We may determine if a student has a skill deficit by observing whether the desired skill has ever been performed. If not, one may hypothesize that the skill is not in the student's repertoire. This may be tested further by providing strong incentives to perform the desired behavior. If the student fails to perform under these conditions, it is likely that the problem stems from a skill deficiency.

Don't scold or reprimand the student for having a skill based deficit; instead, teach the skill.

Teaching social skills

Generally, a skill-based deficit is due to lack of opportunity to learn or limited models of appropriate behavior (Gresham & Elliott, 1989).

In these instances, direct instruction, or skill training, is necessary.

The same principles apply to teaching social skills as to academic skills: provide ample demonstration/modeling, guided practice with feedback, and independent practice.

Hazel, Schumaker, Sherman, and SheldonWildgen (1981) listed eight fundamental social skills which can be taught through direct instruction:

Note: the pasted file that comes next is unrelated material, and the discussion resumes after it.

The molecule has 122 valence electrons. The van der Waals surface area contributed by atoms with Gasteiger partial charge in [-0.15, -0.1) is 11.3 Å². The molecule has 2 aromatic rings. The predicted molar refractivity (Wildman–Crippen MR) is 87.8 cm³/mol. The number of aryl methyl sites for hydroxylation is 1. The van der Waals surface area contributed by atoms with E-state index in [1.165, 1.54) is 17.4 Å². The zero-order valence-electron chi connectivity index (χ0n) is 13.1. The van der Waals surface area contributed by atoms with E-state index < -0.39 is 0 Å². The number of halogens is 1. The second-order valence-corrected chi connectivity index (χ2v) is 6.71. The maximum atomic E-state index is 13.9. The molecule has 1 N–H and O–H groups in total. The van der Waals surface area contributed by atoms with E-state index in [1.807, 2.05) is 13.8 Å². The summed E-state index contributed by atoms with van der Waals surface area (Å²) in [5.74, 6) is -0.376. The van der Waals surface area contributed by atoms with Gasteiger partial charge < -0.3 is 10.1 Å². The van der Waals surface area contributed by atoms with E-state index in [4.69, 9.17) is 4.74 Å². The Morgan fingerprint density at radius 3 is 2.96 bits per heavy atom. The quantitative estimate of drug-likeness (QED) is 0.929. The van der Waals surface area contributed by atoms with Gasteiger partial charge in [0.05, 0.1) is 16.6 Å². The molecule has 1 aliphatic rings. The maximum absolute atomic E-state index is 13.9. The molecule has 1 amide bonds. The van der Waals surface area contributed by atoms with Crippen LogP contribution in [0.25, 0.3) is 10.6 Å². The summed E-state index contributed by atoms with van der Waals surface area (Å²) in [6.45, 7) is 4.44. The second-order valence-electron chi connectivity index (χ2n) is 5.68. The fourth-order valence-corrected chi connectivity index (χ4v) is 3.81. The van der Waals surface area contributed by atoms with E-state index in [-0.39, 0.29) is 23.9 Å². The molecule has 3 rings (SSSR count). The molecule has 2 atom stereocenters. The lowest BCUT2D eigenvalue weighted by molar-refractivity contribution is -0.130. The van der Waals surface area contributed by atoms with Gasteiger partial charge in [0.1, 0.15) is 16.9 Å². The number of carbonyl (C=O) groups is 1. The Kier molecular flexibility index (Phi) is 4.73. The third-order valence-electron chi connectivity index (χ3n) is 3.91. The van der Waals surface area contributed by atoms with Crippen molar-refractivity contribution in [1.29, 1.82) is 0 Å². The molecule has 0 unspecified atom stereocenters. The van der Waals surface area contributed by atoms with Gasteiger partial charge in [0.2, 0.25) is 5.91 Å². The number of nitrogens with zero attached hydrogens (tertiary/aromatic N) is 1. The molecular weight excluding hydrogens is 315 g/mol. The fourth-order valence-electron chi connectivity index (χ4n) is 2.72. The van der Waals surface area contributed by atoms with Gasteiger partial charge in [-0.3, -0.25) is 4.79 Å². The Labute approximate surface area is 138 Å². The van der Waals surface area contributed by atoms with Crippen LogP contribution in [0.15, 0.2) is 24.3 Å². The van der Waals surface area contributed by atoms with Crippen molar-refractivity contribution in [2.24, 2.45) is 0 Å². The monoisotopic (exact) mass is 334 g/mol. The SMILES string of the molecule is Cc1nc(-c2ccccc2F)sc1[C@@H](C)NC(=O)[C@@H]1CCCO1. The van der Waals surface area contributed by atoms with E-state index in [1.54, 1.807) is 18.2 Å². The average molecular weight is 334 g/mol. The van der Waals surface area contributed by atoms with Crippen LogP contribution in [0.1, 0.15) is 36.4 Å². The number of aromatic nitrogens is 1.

Giving positive feedback (e.g., thanking and giving compliments),
Giving negative feedback (e.g., giving criticism or correction),
Accepting negative feedback without hostility or inappropriate reactions,
Resisting peer pressure to participate in delinquent behavior,
Solving personal problems,
Negotiating mutually acceptable solutions to problems,
Following instructions, and
Initiating and maintaining a conversation.

They recommended teaching these skills by providing definitions, illustrations with examples, modeling, verbal rehearsal, behavioral rehearsal, and additional practice.